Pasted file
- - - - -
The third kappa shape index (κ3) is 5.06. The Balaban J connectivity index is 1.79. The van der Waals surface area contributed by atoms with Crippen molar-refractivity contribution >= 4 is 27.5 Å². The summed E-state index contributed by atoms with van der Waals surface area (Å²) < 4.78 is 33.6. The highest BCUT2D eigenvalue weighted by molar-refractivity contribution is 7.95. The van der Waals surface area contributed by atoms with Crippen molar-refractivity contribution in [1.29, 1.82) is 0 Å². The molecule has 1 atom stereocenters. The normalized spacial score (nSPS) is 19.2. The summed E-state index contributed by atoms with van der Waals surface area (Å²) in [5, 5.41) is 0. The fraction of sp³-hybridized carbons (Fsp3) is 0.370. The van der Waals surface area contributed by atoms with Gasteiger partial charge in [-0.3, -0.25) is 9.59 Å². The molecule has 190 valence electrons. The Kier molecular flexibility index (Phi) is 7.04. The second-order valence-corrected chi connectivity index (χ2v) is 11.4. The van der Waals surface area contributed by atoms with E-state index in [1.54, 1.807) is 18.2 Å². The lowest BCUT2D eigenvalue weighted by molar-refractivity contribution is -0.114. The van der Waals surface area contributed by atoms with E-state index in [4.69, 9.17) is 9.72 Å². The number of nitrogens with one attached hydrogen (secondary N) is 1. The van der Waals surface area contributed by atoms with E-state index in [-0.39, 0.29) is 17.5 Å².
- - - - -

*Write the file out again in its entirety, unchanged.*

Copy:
The third kappa shape index (κ3) is 5.06. The Balaban J connectivity index is 1.79. The van der Waals surface area contributed by atoms with Crippen molar-refractivity contribution >= 4 is 27.5 Å². The summed E-state index contributed by atoms with van der Waals surface area (Å²) < 4.78 is 33.6. The highest BCUT2D eigenvalue weighted by molar-refractivity contribution is 7.95. The van der Waals surface area contributed by atoms with Crippen molar-refractivity contribution in [1.29, 1.82) is 0 Å². The molecule has 1 atom stereocenters. The normalized spacial score (nSPS) is 19.2. The summed E-state index contributed by atoms with van der Waals surface area (Å²) in [5, 5.41) is 0. The fraction of sp³-hybridized carbons (Fsp3) is 0.370. The van der Waals surface area contributed by atoms with Gasteiger partial charge in [-0.3, -0.25) is 9.59 Å². The molecule has 190 valence electrons. The Kier molecular flexibility index (Phi) is 7.04. The second-order valence-corrected chi connectivity index (χ2v) is 11.4. The van der Waals surface area contributed by atoms with E-state index in [1.54, 1.807) is 18.2 Å². The lowest BCUT2D eigenvalue weighted by molar-refractivity contribution is -0.114. The van der Waals surface area contributed by atoms with E-state index in [4.69, 9.17) is 9.72 Å². The number of nitrogens with one attached hydrogen (secondary N) is 1. The van der Waals surface area contributed by atoms with E-state index in [-0.39, 0.29) is 17.5 Å².